Vehicle owners in the Maldives are be required to have third party motor insurance under new regulations coming into force today or otherwise face paying a potentially indefinite number of fines from police, transport authorities have warned.
Assessing the new law, which will have direct impacts on police and insurance providers in the country, the head of the Transport Authority of Maldives said that a “wait and see” approach would be taken before judging the efficiency of the new regulations and how they are being undertaken. The authority said it nonetheless held reservations about the actual insurance regulation as well as the capacity of private and state institutions to ensure motorists were correctly registered.
However, the Maldives Police Service has said it does not expect the motor insurance regulations to severely impact officers in carrying out their duties due to an potential increase in workload.
Several key insurers in the country have meanwhile announced measures to try and keep up with demand. These measures have included extending office hours across the last week and launching an online purchasing of insurance coverage.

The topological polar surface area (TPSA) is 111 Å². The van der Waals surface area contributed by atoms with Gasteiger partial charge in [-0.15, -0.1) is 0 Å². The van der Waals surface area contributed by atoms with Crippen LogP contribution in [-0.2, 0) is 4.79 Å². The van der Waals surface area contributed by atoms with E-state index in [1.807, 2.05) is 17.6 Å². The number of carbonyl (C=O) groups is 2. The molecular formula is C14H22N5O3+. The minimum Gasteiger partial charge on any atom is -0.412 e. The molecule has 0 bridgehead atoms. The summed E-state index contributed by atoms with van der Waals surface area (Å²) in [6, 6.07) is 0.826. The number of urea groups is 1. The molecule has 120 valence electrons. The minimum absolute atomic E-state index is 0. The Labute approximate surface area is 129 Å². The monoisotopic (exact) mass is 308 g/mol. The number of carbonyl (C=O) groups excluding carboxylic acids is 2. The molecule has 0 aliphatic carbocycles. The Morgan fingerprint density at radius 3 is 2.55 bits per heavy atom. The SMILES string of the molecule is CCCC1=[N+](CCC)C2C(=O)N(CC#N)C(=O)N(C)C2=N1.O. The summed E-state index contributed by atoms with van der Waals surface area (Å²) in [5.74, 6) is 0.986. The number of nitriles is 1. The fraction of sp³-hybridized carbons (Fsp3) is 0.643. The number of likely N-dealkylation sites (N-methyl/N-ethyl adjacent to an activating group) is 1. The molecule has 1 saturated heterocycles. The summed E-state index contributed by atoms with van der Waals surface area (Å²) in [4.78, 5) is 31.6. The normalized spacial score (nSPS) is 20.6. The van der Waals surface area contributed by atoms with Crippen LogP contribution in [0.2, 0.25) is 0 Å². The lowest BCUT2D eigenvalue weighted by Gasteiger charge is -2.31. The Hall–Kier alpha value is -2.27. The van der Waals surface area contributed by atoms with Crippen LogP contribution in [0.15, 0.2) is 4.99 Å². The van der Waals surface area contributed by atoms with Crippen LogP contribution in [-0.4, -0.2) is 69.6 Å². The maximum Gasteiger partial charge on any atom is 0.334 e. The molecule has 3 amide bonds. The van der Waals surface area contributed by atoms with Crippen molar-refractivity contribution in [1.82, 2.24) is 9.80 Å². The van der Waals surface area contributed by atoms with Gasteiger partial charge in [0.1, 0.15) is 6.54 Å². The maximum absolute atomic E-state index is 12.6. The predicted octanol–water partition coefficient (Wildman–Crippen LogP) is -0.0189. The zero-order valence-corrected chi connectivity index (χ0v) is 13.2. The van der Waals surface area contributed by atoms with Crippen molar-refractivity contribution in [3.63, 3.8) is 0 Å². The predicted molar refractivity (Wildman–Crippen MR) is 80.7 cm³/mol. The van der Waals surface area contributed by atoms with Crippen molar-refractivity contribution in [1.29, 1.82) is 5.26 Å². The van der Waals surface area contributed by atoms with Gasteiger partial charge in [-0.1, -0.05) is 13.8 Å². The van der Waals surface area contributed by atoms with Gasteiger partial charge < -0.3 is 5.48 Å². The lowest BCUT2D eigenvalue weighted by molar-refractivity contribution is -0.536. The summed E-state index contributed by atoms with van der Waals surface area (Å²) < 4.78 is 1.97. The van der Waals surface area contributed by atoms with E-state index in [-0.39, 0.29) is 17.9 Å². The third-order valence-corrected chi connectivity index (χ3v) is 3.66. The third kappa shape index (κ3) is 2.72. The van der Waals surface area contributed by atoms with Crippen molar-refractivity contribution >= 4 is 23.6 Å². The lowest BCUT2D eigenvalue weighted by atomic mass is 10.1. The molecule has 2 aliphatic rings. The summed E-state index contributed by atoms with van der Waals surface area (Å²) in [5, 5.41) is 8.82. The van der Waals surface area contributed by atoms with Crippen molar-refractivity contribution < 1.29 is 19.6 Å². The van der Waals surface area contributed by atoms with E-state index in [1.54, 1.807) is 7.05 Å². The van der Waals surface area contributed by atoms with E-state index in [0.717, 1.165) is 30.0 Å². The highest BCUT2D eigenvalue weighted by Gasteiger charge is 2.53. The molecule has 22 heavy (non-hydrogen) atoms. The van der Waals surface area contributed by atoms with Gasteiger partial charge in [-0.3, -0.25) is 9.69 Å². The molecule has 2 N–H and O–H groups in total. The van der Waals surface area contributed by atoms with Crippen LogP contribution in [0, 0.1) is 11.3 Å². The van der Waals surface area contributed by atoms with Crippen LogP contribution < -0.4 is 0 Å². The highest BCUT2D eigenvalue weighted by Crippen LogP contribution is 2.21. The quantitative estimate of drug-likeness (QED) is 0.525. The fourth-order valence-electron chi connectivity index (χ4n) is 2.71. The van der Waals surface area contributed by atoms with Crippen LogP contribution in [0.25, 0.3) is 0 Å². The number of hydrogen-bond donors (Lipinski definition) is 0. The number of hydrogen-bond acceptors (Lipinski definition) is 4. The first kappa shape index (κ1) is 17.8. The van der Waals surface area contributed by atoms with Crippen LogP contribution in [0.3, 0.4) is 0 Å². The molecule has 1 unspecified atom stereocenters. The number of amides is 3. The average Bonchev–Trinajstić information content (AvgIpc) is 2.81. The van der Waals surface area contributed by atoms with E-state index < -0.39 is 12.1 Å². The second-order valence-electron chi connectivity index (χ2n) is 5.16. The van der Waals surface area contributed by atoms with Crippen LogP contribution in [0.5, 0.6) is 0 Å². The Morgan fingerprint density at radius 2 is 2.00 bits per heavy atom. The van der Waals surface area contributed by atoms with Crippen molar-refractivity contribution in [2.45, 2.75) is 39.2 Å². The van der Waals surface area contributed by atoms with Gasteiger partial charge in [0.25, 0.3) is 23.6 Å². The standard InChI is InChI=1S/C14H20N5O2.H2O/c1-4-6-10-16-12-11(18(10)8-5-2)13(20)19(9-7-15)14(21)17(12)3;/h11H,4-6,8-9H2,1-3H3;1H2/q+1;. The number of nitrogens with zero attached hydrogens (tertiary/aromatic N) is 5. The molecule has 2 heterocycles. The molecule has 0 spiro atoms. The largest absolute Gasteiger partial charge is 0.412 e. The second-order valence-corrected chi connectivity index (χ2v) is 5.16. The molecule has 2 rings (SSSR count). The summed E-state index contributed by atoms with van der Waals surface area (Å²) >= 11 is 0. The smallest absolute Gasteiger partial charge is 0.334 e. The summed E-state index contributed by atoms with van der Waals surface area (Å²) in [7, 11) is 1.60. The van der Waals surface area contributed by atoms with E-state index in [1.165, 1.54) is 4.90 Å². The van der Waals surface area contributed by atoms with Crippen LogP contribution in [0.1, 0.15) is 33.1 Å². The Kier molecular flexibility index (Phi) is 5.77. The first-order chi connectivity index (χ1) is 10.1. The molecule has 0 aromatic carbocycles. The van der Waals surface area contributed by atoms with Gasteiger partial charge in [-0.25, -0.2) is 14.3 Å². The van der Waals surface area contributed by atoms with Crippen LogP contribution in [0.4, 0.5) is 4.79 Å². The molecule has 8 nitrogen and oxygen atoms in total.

The introduction of the new law requiring all owners of two and four wheel motor vehicles on the country’s inhabited islands to have third-party insurance was ratified under the previous government in the form of an amendment to the Land Transport Act.
The insurance bill was required to be brought into force three years from the start of the Act, together with regulations stating that the mechanisms for investigation of accidents, identifying the cost of damage and claim for damage should be made public.
Speaking to Minivan News, Transport Authority Chair Abdul Rasheed Nafiz said that concerns remained over the original legislation amendments, as well as the capacity of private companies to ensure members of the public would be correctly registered in time.